The previous post, a substantial quote from the work of Archimandrite Zacharias, a disciple of the Elder Sophrony, carries the reader back to the “Big Bang” or something to which it is compared. Beginnings are always interesting things – with even greater significance if seen in a proper theological light.
The Christian understanding of beginnings differs little if at all from its understanding of endings. Christ Himself is said to be the Alpha and the Omega, the Beginning and the End. This can be taken simply to mean that “He is everything,” to which we could add an appropriate ‘gush’, but it is theologically far more than saying “He is everything.”
It is to say that everything that exists finds its beginning and foundation in Him – and thus also has its purpose in Him. When each of us comes into existence, there is a biological purpose written into our DNA. With that purpose what may seem an amorphous single-cell is, in fact, a human being and not a fish, for instance. It is there from the beginning, not added later. Even so the universe from the moment of its existence had its purpose within it.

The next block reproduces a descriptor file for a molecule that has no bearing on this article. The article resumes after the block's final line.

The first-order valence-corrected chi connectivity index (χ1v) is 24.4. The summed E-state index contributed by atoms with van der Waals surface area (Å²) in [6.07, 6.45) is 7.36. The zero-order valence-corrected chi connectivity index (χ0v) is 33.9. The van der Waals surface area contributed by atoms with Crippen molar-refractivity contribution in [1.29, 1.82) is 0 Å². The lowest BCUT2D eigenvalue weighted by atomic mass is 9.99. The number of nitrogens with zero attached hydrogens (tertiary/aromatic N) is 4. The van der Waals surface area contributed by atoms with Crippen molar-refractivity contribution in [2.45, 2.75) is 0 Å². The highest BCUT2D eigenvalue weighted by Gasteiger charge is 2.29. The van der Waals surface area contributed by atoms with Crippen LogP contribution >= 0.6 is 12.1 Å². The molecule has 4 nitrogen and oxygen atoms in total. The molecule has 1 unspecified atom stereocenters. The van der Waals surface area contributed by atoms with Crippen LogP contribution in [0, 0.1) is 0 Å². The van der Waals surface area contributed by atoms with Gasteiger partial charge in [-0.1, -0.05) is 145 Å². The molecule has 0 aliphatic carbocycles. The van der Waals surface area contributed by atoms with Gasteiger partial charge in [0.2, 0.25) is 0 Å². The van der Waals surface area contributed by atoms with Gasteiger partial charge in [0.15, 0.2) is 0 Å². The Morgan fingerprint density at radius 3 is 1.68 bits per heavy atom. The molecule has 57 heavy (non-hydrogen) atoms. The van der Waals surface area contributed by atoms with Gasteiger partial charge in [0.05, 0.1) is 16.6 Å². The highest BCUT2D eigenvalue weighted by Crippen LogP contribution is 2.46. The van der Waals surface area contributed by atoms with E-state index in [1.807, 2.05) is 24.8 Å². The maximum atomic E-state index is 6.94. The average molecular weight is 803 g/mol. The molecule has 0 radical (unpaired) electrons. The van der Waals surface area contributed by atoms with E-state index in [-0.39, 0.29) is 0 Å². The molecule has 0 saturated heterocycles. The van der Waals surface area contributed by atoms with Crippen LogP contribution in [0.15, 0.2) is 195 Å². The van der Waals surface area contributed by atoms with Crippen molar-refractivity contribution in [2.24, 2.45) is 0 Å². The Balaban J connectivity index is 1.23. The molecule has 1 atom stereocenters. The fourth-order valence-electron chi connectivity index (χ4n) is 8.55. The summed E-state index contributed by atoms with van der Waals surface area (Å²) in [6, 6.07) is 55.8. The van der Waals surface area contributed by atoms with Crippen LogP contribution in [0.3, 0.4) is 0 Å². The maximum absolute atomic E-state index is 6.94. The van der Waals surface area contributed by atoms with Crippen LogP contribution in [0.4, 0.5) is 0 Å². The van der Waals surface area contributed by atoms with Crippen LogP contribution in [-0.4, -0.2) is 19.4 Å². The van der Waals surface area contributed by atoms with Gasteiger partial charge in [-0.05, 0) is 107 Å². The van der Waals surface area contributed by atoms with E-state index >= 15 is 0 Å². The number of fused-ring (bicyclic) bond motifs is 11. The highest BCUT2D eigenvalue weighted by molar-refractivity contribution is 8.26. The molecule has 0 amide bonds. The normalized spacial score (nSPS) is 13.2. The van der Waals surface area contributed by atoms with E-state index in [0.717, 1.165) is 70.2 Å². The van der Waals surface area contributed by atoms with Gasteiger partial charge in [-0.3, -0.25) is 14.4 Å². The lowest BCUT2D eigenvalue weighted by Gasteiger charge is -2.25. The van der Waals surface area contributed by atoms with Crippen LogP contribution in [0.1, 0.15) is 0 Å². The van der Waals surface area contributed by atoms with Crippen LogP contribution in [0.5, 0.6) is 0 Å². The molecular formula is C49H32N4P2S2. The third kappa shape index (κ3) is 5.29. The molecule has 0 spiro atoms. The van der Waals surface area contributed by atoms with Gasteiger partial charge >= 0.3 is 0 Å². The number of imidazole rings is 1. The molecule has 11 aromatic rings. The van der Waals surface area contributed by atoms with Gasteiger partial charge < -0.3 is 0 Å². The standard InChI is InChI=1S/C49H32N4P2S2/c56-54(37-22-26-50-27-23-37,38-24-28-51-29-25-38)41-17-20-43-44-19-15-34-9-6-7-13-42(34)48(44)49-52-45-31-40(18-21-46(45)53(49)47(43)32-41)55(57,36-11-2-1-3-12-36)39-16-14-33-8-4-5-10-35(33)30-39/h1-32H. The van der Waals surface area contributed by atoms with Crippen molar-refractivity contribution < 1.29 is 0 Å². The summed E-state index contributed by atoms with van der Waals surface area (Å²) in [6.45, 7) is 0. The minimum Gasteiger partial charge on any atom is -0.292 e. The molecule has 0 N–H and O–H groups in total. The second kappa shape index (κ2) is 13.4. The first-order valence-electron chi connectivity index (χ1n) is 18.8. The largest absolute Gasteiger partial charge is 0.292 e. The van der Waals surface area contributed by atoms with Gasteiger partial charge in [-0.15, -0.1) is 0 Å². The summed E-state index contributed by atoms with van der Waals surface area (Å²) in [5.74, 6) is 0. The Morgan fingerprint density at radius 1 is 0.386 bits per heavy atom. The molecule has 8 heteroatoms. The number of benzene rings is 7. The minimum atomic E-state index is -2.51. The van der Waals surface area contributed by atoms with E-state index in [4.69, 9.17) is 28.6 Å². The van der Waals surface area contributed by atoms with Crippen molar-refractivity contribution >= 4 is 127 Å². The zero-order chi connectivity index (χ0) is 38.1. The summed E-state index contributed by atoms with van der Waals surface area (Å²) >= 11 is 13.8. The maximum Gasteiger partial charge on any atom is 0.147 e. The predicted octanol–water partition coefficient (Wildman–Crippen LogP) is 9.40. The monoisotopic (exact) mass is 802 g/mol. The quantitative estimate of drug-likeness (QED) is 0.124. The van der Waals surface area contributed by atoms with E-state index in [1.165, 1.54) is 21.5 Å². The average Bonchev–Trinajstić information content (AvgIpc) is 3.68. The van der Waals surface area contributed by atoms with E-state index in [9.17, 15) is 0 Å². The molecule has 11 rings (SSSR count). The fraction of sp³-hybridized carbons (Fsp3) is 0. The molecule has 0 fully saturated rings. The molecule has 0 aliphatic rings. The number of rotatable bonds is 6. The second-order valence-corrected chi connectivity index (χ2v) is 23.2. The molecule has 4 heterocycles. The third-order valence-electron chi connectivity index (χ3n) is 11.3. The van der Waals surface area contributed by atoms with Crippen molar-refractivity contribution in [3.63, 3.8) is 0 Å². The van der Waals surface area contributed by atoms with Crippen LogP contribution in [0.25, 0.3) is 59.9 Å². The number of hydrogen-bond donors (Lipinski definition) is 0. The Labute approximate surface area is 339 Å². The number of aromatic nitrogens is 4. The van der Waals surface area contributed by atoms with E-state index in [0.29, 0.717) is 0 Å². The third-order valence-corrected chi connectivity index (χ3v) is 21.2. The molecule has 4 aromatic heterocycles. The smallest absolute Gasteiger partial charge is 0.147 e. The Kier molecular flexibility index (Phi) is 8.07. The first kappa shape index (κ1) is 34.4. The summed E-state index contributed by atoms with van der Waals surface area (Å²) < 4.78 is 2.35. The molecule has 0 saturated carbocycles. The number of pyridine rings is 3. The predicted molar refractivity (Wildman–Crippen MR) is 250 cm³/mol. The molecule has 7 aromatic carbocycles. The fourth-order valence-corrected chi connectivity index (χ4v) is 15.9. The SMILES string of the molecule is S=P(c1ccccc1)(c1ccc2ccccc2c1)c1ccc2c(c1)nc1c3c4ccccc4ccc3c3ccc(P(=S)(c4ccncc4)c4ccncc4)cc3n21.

For He has made known to us in all wisdom and insight the mystery of His will, according to the purpose which he set forth in Christ as a plan for the fulness of time, to unite all things in Him, things in heaven and things on earth (Eph. 1:9-10).
So from the very beginning of creation everything made has been made for the purpose of being united together with Christ. St. Maximus writes of this and speaks of the union of the created and uncreated – that is – the union of creation with Christ.
When we are Baptized into Christ, as St. Paul teaches, we are Baptized into His death and resurrection – we are Baptized into union with Christ. Our eternal purpose takes a giant step forward towards the fulness of its realization. With every reception of Holy Communion we are united with Christ yet more fully. With every prayer, every act of obedience to His commandments we are united with Christ.
Pascha (Easter) reveals this great mystery to us. There we see Christ, united to our death, raised from the dead, and thus raising us with Him. Created and Uncreated are united in Him. In His glorious ascension we see creation together with the Uncreated Divinity, raised to the heights and seated at the right hand of the Father. The Marriage Feast has begun.
Meditating on this reminds me of the old English phrase from the BCP: “As it was in the beginning, is now and ever shall be, world without end. Amen.”